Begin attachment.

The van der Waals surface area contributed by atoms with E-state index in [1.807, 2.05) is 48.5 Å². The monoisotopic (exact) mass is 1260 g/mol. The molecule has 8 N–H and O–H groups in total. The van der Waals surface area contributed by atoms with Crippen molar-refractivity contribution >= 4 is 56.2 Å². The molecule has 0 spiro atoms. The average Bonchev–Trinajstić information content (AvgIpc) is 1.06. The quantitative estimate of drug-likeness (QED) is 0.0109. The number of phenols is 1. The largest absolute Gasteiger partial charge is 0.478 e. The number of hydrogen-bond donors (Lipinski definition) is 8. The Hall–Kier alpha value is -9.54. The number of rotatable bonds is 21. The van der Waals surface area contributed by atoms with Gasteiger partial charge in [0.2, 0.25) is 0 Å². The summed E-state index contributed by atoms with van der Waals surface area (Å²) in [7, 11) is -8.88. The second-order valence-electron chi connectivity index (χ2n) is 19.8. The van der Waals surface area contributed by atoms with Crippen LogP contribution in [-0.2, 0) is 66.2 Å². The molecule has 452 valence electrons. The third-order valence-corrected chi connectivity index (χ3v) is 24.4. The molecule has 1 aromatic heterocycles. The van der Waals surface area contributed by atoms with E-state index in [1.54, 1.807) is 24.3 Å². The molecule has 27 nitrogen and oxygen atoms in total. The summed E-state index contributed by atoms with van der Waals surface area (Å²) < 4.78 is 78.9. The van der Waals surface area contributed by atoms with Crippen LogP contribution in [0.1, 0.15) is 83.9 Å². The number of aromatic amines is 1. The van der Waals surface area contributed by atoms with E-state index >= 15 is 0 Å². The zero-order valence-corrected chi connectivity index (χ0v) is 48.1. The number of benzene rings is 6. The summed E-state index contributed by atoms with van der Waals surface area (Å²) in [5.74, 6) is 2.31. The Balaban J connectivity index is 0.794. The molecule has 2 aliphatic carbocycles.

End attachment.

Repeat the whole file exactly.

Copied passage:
The van der Waals surface area contributed by atoms with E-state index in [1.807, 2.05) is 48.5 Å². The monoisotopic (exact) mass is 1260 g/mol. The molecule has 8 N–H and O–H groups in total. The van der Waals surface area contributed by atoms with Crippen molar-refractivity contribution >= 4 is 56.2 Å². The molecule has 0 spiro atoms. The average Bonchev–Trinajstić information content (AvgIpc) is 1.06. The quantitative estimate of drug-likeness (QED) is 0.0109. The number of phenols is 1. The largest absolute Gasteiger partial charge is 0.478 e. The number of hydrogen-bond donors (Lipinski definition) is 8. The Hall–Kier alpha value is -9.54. The number of rotatable bonds is 21. The van der Waals surface area contributed by atoms with Gasteiger partial charge in [0.2, 0.25) is 0 Å². The summed E-state index contributed by atoms with van der Waals surface area (Å²) in [7, 11) is -8.88. The second-order valence-electron chi connectivity index (χ2n) is 19.8. The van der Waals surface area contributed by atoms with Crippen LogP contribution in [-0.2, 0) is 66.2 Å². The molecule has 452 valence electrons. The third-order valence-corrected chi connectivity index (χ3v) is 24.4. The molecule has 1 aromatic heterocycles. The van der Waals surface area contributed by atoms with E-state index in [1.54, 1.807) is 24.3 Å². The molecule has 27 nitrogen and oxygen atoms in total. The summed E-state index contributed by atoms with van der Waals surface area (Å²) < 4.78 is 78.9. The van der Waals surface area contributed by atoms with Crippen LogP contribution in [0.1, 0.15) is 83.9 Å². The number of aromatic amines is 1. The van der Waals surface area contributed by atoms with E-state index >= 15 is 0 Å². The zero-order valence-corrected chi connectivity index (χ0v) is 48.1. The number of benzene rings is 6. The summed E-state index contributed by atoms with van der Waals surface area (Å²) in [5.74, 6) is 2.31. The Balaban J connectivity index is 0.794. The molecule has 2 aliphatic carbocycles.